Parents are making five critical, but fixable, mistakes when using car seats, according to new data announced on Monday by Safe Kids Worldwide and the General Motors Foundation.

With so many safety features now available in both cars and car seats, parents are urged to make sure their kids are getting every advantage by taking the time to do a 15-minute at-home annual checkup.


To assist parents and caregivers, Safe Kids will offer a safety seat check-up from 10 a.m.-1 p.m. on Saturday, September 22, at the AAA office, 195 Oneida street, in Oneonta.

Parents can bring their car, car seat and child to this event. Certified child passenger safety technicians will be available to provide one-on-one “hands-on” help with installation.

“There is nothing more important than the safety of our children, and we’re encouraged by the progress that is being made,” said Mike Robinson, Vice President, Sustainability and Global Regulatory Affairs for General Motors. “To ensure that our children – our most precious cargo – are safe in cars, we recommend parents take 15 minutes to check their child’s car seat annually. Our children visit the doctor every year for an annual checkup, we need to give their car seats an annual checkup, too. A quick home checkup could save a life.”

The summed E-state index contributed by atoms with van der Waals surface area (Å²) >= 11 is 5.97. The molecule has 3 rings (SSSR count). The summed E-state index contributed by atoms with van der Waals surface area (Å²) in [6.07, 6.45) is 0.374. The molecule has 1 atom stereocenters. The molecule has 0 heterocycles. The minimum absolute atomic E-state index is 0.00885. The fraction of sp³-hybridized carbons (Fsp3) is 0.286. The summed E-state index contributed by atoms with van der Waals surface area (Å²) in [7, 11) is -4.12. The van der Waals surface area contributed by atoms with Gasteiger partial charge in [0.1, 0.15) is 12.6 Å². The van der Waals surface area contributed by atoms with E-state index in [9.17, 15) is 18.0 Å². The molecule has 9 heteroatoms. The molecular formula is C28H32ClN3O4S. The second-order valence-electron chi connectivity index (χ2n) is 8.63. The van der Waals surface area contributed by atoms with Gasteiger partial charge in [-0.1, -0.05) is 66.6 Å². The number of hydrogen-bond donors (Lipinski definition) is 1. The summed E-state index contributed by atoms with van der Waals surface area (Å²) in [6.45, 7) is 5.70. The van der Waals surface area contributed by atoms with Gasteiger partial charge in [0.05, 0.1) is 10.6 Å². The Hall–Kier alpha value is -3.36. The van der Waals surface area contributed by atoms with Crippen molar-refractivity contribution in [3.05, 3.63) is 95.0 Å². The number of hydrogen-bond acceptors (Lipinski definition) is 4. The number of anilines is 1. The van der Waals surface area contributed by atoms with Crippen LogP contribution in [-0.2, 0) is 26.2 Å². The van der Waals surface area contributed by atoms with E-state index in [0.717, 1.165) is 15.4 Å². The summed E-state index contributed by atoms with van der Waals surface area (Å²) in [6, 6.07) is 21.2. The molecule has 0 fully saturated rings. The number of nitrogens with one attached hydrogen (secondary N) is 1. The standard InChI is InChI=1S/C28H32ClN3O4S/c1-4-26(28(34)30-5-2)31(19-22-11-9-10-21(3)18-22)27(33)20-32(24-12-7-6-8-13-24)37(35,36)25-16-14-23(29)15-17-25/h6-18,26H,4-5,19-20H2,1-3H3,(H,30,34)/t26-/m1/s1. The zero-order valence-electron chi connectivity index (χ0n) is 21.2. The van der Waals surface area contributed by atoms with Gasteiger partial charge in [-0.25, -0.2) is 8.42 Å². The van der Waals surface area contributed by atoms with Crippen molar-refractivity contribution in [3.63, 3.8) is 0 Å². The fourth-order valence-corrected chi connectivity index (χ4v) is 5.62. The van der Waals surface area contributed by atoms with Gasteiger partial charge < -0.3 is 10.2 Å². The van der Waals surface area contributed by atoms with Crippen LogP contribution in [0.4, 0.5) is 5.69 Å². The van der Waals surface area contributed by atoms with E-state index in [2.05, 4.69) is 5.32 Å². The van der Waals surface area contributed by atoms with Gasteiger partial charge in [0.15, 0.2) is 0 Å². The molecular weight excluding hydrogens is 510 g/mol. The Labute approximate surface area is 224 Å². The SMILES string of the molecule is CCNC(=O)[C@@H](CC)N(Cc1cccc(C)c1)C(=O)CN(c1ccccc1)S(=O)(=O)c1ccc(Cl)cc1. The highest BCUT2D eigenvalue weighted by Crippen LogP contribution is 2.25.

• Right Seat. This is an easy one. Check the label on your car seat to make sure it’s appropriate for your child’s age, weight and height. Like milk, your car seat has an expiration date. Just double check the label on your car seat to make sure it is still safe.
  • Right Place. Kids are VIPs, just ask them. We know all VIPs ride in the back seat, so keep all children in the back seat until they are 13.
  • Right Direction. You want to keep your child in a rear-facing car seat for as long as possible, usually until around age 2. When he or she outgrows the seat, move your child to a forward-facing car seat. Make sure to attach the top tether after you tighten and lock the seat belt or lower anchors. Continue to use a booster seat until your child properly fits in the seat belt, usually when they are between the ages of 8 and 12.
  • Inch Test. Once your car seat is installed, give it a good shake at the base. Can you move it more than an inch side to side or front to back? A properly installed seat will not move more than an inch.
  • Pinch Test. Make sure the harness is tightly buckled and coming from the correct slots (check car seat manual). Now, with the chest clip placed at armpit level, pinch the strap at your child’s shoulder. If you are unable to pinch any excess webbing, you’re good to go.